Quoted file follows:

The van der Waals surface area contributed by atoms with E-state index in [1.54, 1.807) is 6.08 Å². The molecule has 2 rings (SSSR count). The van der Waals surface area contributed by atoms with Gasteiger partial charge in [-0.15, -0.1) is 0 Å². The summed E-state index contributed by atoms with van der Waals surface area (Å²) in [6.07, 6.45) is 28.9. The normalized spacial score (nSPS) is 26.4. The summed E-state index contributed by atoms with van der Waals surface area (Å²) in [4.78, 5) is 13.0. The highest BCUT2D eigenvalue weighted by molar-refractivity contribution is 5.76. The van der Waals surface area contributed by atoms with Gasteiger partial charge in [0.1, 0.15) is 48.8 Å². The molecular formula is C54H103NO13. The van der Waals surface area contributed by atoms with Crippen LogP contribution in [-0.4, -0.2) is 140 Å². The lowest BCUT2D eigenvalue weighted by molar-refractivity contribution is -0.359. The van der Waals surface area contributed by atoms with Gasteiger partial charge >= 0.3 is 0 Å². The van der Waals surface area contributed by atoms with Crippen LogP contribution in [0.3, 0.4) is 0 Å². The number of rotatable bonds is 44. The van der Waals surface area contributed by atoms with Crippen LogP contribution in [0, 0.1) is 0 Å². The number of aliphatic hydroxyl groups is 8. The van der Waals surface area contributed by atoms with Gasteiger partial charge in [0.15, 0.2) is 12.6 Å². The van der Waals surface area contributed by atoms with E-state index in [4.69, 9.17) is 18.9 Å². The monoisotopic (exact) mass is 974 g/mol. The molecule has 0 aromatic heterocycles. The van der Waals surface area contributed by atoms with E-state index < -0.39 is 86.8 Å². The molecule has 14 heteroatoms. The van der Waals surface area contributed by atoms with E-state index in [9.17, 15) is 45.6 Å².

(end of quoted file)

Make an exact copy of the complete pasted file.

The van der Waals surface area contributed by atoms with E-state index in [1.54, 1.807) is 6.08 Å². The molecule has 2 rings (SSSR count). The van der Waals surface area contributed by atoms with Gasteiger partial charge in [-0.15, -0.1) is 0 Å². The summed E-state index contributed by atoms with van der Waals surface area (Å²) in [6.07, 6.45) is 28.9. The normalized spacial score (nSPS) is 26.4. The summed E-state index contributed by atoms with van der Waals surface area (Å²) in [4.78, 5) is 13.0. The highest BCUT2D eigenvalue weighted by molar-refractivity contribution is 5.76. The van der Waals surface area contributed by atoms with Gasteiger partial charge in [0.1, 0.15) is 48.8 Å². The molecular formula is C54H103NO13. The van der Waals surface area contributed by atoms with Crippen LogP contribution in [-0.4, -0.2) is 140 Å². The lowest BCUT2D eigenvalue weighted by molar-refractivity contribution is -0.359. The van der Waals surface area contributed by atoms with Gasteiger partial charge >= 0.3 is 0 Å². The van der Waals surface area contributed by atoms with Crippen LogP contribution in [0.3, 0.4) is 0 Å². The number of rotatable bonds is 44. The van der Waals surface area contributed by atoms with Crippen LogP contribution in [0, 0.1) is 0 Å². The number of aliphatic hydroxyl groups is 8. The van der Waals surface area contributed by atoms with Gasteiger partial charge in [0.15, 0.2) is 12.6 Å². The van der Waals surface area contributed by atoms with E-state index in [4.69, 9.17) is 18.9 Å². The monoisotopic (exact) mass is 974 g/mol. The molecule has 0 aromatic heterocycles. The van der Waals surface area contributed by atoms with E-state index < -0.39 is 86.8 Å². The molecule has 14 heteroatoms. The van der Waals surface area contributed by atoms with E-state index in [9.17, 15) is 45.6 Å².